By Fareed Zakaria
“If the White House and the Department of Defense really want the United States to focus more on the Asia-Pacific region, as they claim to, then it makes sense to shift resources toward maritime forces,” writes Cindy Williams in Foreign Affairs. “Wars in that region are more likely to be fought at sea than on land. Moreover, if the United States is planning to avoid future stability and counterinsurgency operations, like those in Afghanistan and Iraq, which require large numbers of boots on the ground over multiple rotations, then the military will need considerably fewer ground forces. Hagel suggested as much when he reported on the SCMR in July 2013.”
“Yet Hagel may find it difficult to deliver on that recommendation. At least since the 1970s, the Department of Defense has allocated budgets among the armed services according to the same formula every year, with the shares of the budget awarded to the army, the navy, the air force, and the Marine Corps rarely varying by more than one percent from year to year. Changing the mix of forces will be politically daunting.”
“Ironically, the more important the intelligence target, the less experience those analyzing the intelligence actually have,” writes Peter Galbraith in The Guardian. “One reason U.S. intelligence on Iraq was so dramatically wrong before the 2003 war is that the analysts had never been there and therefore had no feel for the country. Intercepts only tell you so much, but because the U.S. government pays so much to get this information, it has a weight in the policy-making process that is often unwarranted.”
“I experienced this firsthand as U.S. ambassador to Croatia during the Croatia and Bosnia wars. At critical junctures in these wars, the CIA misestimated Croatian intentions and capabilities. In making their assessments, CIA analysts relied heavily on the NSA's electronic intercepts, as well as paid spies and other intelligence sources. Of course, I saw this information but I also relied on what Croatian leaders told me and on what I observed on the ground. But because the U.S. government paid billions for its intelligence, I had a hard time persuading Washington that the intelligence was wrong, even when it deviated from common sense.”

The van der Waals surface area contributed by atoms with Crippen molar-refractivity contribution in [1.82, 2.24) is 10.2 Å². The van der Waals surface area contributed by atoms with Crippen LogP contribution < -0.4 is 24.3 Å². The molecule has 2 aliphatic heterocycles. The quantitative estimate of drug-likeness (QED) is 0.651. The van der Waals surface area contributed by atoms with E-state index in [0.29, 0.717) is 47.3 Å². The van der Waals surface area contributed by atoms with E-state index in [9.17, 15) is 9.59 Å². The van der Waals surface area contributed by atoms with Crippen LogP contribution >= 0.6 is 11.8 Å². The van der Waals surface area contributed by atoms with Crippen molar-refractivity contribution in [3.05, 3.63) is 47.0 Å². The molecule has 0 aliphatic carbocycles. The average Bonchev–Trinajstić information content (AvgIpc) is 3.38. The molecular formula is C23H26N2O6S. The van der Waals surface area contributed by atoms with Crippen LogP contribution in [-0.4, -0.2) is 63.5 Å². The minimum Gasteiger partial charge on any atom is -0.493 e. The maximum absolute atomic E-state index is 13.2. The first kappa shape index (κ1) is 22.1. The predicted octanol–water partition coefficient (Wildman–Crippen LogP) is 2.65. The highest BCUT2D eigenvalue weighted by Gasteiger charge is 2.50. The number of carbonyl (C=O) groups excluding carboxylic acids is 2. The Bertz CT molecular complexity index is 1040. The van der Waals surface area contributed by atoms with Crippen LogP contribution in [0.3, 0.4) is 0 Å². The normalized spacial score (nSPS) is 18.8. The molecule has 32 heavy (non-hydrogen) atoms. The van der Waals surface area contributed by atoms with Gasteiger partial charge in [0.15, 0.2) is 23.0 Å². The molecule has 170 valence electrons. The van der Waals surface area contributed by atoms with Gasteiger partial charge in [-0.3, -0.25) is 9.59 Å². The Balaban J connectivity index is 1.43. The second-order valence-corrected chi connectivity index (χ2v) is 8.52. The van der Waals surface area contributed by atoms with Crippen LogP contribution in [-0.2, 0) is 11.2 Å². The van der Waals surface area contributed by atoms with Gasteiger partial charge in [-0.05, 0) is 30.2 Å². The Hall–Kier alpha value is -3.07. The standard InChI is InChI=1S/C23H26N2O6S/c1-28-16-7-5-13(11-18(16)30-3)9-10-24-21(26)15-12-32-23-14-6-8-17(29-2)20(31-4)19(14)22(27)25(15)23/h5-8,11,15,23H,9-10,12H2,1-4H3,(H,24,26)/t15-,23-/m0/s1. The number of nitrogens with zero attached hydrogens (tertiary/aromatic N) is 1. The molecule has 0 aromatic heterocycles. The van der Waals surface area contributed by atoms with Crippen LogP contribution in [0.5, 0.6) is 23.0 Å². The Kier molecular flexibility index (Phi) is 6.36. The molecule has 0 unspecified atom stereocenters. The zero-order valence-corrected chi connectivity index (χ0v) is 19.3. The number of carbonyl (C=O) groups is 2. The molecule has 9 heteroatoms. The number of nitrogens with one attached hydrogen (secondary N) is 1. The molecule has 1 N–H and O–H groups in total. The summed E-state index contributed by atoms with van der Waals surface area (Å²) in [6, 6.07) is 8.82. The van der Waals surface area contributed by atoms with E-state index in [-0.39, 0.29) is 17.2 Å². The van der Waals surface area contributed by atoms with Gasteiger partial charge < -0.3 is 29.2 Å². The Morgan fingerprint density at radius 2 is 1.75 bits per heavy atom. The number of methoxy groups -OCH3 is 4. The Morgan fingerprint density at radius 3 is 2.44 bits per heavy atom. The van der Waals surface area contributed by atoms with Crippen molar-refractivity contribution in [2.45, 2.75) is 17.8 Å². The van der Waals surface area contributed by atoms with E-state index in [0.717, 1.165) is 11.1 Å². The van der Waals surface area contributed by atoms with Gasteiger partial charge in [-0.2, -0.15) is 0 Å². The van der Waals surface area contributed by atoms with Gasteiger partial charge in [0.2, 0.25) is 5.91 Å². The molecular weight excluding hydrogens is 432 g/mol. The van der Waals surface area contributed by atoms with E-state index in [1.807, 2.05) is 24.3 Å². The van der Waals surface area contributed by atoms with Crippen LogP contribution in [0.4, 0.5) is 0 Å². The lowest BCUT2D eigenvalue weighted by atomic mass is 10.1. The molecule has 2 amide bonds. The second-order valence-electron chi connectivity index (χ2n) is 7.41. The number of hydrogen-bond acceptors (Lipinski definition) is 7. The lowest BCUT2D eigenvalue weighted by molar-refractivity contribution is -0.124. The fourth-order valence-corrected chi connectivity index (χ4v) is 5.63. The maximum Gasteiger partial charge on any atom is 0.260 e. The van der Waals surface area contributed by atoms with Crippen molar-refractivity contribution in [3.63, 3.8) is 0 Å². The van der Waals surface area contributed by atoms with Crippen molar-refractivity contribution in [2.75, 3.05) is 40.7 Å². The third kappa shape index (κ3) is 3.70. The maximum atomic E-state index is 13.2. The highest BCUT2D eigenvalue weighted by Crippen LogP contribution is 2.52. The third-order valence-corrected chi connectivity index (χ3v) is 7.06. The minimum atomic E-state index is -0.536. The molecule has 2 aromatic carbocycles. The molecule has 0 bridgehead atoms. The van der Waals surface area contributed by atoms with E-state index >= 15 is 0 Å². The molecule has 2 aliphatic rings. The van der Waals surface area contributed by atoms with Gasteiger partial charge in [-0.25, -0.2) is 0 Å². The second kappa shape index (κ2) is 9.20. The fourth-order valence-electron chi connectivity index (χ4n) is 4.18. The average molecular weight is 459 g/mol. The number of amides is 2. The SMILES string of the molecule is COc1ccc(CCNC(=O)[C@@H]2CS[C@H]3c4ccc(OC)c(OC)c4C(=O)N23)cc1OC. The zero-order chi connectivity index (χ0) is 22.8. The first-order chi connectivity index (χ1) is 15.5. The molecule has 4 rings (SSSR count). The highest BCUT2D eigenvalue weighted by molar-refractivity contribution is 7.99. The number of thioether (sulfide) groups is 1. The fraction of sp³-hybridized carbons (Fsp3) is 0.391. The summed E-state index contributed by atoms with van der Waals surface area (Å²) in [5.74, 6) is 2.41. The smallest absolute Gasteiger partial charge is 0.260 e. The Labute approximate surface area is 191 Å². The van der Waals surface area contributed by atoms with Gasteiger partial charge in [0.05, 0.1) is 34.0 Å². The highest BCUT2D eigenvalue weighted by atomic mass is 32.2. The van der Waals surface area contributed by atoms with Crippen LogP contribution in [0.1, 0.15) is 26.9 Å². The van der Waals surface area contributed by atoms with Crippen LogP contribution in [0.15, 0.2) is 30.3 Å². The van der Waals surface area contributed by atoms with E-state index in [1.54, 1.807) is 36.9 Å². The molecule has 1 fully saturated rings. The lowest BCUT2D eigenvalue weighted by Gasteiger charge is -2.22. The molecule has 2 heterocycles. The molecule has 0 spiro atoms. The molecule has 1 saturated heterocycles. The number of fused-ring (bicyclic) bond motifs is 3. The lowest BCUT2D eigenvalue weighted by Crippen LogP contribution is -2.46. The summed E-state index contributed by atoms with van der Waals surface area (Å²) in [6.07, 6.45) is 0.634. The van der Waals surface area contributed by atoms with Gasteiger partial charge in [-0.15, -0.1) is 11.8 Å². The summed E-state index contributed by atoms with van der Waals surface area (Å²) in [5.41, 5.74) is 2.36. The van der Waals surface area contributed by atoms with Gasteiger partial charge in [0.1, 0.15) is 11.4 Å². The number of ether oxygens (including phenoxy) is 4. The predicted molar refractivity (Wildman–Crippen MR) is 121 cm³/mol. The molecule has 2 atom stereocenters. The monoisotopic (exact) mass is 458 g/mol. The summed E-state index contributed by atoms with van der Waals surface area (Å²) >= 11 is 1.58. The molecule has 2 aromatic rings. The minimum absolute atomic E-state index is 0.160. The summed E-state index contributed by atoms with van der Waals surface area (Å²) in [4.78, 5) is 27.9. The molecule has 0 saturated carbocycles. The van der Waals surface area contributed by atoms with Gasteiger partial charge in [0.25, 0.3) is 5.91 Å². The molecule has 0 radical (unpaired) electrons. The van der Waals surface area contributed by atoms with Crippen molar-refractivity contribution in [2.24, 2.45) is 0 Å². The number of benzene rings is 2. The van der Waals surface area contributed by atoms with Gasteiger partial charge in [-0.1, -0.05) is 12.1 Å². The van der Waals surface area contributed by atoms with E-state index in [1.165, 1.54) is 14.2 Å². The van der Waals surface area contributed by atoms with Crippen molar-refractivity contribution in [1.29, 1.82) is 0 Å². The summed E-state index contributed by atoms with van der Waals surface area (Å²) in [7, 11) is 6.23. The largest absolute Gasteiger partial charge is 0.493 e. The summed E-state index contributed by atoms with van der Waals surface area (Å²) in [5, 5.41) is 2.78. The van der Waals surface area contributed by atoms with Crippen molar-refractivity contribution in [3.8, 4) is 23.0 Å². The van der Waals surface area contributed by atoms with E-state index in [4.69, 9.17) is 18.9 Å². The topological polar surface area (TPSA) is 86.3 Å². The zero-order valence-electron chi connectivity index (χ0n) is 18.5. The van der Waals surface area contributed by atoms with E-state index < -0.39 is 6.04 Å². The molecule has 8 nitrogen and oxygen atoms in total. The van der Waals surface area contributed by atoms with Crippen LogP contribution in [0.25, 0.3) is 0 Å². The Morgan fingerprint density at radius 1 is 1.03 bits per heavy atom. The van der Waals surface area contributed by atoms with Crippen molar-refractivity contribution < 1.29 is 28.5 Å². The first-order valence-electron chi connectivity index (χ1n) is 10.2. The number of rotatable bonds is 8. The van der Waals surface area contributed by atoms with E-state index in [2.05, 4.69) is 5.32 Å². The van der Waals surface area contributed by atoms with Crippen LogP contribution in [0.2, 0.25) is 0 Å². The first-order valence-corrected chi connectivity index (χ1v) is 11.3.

“Iraq’s poisonous political culture is eroding the democratic institutions established under the occupation. True, a constitution exists, but Iraq isn’t a constitutional state; parliament passes legislation, but the rule of law is selective; elections are merely a game to divide the spoils between corrupt elites; and the government gets massive profits from oil exports, but fails to provide basic services, while nearly a quarter of Iraqis live in poverty,” argue Ramzy Mardini and Emma Sky in The New York Times.
“An internal balance of power has failed to emerge. Instead, Iraq’s political system favors the prime minister over the legislature, the judiciary and the rest of the political class, and the central government over the regional and provincial governments.”